As I’ve come to learn with my friend, she’d much rather eat dessert than anything else when dinnertime hits. This particular night was no different. In this instance, she picked the Key Lime Pie ($13.75) and snacked on it throughout our visit. No doubt about it, this raw, gluten free Kanu Cafe treat was beautiful to look at. The presentation was spot on with it’s deep green colour contrasted with what I believe were dried red flower petals, chunks of almond ginger crumble and citrus glass. To say the least, it was an interesting dessert. I didn’t have a chance to sample the crumble or citrus myself, but I had a couple of bites of the key lime filling (made with avocado) topped by lime gel with the pecan and coconut crust. I found the filling to be way too pudding-like as if it didn’t have the time it needed to be properly set. It also didn’t have enough of a lime flavour and it was rather grassy. Lastly, for the price, it was quite a petite portion. I suggest that the kitchen consider making these into smaller two-bite desserts at a lower cost to justify the existence of this dessert.

Coconut Cream Pie

In contrast, my serving of the raw and gluten free Coconut Cream Pie ($14) was huge. It was about the same width as the Key Lime Pie, but probably three times taller. The creaminess and density of the filling was perfect, too. The only downfall was a too thick macadamia crust along the edge. That, and, after a point, the coconut flavour got a little lost behind the more distinguished taste of banana.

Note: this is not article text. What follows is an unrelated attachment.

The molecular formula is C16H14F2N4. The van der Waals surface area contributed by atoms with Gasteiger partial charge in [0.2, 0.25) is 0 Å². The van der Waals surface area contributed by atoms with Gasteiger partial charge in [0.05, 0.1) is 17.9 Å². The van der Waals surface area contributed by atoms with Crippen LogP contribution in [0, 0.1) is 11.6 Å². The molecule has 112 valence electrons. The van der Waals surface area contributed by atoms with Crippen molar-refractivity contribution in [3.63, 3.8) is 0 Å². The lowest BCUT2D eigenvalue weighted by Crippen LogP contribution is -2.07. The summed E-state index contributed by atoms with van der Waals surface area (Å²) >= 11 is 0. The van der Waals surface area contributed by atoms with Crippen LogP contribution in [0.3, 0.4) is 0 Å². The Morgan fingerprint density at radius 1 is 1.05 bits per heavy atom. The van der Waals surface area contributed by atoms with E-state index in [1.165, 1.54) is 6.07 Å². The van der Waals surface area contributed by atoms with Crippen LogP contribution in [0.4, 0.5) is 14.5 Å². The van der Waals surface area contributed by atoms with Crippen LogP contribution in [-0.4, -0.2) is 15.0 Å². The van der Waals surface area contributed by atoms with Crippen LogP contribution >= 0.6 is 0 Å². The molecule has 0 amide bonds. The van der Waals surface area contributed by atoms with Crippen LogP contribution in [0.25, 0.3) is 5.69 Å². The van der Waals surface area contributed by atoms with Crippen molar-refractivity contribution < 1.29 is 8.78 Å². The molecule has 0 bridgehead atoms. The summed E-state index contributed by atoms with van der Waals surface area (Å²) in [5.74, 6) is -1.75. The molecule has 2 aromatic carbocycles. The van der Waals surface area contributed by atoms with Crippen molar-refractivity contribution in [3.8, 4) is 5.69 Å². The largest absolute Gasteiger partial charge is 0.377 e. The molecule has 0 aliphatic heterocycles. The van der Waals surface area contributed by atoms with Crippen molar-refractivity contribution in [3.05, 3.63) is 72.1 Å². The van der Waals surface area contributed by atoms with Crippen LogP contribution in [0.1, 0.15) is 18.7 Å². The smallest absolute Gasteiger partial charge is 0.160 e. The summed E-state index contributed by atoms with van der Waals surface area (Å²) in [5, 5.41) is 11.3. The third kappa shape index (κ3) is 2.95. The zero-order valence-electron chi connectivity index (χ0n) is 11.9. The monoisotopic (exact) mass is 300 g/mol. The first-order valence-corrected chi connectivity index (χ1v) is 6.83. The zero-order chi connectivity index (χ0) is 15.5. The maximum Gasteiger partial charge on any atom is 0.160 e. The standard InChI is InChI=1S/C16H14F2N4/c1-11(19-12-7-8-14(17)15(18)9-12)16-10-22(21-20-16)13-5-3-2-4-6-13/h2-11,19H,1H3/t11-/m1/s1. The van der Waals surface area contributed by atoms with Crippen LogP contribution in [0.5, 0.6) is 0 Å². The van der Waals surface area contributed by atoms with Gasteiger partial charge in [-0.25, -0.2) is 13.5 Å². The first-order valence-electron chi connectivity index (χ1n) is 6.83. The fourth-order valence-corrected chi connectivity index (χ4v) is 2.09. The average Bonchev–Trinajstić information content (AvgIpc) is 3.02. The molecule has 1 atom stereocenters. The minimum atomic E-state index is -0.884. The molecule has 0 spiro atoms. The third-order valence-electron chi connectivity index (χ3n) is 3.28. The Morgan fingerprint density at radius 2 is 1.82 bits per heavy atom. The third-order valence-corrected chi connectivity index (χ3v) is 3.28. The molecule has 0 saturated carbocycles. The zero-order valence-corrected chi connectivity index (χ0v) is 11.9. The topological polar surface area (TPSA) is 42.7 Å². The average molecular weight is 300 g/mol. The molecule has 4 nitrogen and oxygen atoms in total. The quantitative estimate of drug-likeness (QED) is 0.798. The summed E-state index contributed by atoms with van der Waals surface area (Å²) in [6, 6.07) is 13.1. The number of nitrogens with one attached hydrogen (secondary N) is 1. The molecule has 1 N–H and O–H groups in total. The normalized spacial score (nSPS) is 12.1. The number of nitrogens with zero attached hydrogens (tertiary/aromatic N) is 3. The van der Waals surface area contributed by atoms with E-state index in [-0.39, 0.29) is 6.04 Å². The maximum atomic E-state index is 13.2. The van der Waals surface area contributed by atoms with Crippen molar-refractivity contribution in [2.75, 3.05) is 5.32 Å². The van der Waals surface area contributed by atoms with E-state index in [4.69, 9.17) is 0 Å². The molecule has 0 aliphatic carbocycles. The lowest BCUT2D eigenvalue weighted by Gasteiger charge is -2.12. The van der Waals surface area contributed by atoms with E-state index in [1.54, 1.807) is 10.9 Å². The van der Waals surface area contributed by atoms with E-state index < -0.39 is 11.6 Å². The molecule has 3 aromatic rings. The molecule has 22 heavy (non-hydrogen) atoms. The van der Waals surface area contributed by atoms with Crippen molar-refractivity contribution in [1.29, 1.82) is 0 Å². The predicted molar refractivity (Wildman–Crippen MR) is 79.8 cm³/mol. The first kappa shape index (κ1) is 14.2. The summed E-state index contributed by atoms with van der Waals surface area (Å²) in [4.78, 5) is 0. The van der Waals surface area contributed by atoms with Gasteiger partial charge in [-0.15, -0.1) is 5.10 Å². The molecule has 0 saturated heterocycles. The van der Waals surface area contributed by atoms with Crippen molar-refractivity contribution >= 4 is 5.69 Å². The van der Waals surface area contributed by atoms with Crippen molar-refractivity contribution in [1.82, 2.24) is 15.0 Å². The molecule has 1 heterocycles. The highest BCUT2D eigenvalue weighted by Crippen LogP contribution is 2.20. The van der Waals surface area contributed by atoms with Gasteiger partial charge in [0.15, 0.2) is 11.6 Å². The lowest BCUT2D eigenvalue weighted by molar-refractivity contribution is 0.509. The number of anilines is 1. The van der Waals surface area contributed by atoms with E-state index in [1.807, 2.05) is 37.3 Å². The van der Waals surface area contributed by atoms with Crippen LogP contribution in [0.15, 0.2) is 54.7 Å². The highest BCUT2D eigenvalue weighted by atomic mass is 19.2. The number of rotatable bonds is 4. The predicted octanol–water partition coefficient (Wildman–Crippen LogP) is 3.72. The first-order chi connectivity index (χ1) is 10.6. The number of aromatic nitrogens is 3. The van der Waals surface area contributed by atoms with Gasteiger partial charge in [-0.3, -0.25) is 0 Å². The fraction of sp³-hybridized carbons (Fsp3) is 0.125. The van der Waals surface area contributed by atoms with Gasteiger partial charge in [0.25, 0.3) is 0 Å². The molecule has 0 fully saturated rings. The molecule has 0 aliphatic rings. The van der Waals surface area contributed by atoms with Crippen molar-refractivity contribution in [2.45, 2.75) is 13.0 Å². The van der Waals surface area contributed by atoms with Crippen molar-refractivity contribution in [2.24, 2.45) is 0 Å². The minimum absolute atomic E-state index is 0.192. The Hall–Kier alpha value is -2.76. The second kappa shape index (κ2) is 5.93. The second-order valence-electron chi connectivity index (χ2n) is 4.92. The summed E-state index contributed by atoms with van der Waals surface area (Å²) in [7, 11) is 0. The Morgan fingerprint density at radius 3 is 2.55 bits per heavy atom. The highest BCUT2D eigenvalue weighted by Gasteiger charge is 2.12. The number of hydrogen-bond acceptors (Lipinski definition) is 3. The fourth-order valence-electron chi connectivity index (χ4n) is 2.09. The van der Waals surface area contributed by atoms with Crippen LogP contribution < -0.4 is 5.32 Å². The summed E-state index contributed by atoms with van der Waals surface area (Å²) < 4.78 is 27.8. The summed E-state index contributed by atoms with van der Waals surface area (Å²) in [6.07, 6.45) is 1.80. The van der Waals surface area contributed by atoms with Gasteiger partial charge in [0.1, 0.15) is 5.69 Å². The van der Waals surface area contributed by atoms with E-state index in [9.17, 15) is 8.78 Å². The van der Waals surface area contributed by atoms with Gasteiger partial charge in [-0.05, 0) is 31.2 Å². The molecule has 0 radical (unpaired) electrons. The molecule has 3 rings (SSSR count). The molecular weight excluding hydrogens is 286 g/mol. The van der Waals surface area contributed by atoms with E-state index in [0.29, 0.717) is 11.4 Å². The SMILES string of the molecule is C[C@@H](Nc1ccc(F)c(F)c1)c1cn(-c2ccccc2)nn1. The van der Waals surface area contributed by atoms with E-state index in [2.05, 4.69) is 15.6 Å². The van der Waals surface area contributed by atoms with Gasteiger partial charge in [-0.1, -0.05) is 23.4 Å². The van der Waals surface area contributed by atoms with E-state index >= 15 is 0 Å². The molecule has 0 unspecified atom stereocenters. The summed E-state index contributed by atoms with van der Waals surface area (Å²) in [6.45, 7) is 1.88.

For the most part, I enjoyed my meal at Kanu Cafe. I definitely think that the restaurant does a good job of making people forget that they’re eating a meal devoid of meat since the dishes are still rather gratifying. However, it’s not often that I walk into an eatery and find myself paying more for a dessert than for the rest of my food. Perhaps more work goes into making the desserts than I realize, but it’s an odd thing to see, especially when more restaurants cap the cost to around $10. That’s something that I think they should address. Regardless, I felt that Kanu Cafe offered a number of options within a reasonable price range alongside educated customer service in a comfortable atmosphere, and that may just do the trick in bringing this usually carnivorous girl back.

Edmonton Restaurant Review: DIE PIE

Die Pie Vegan Pizzeria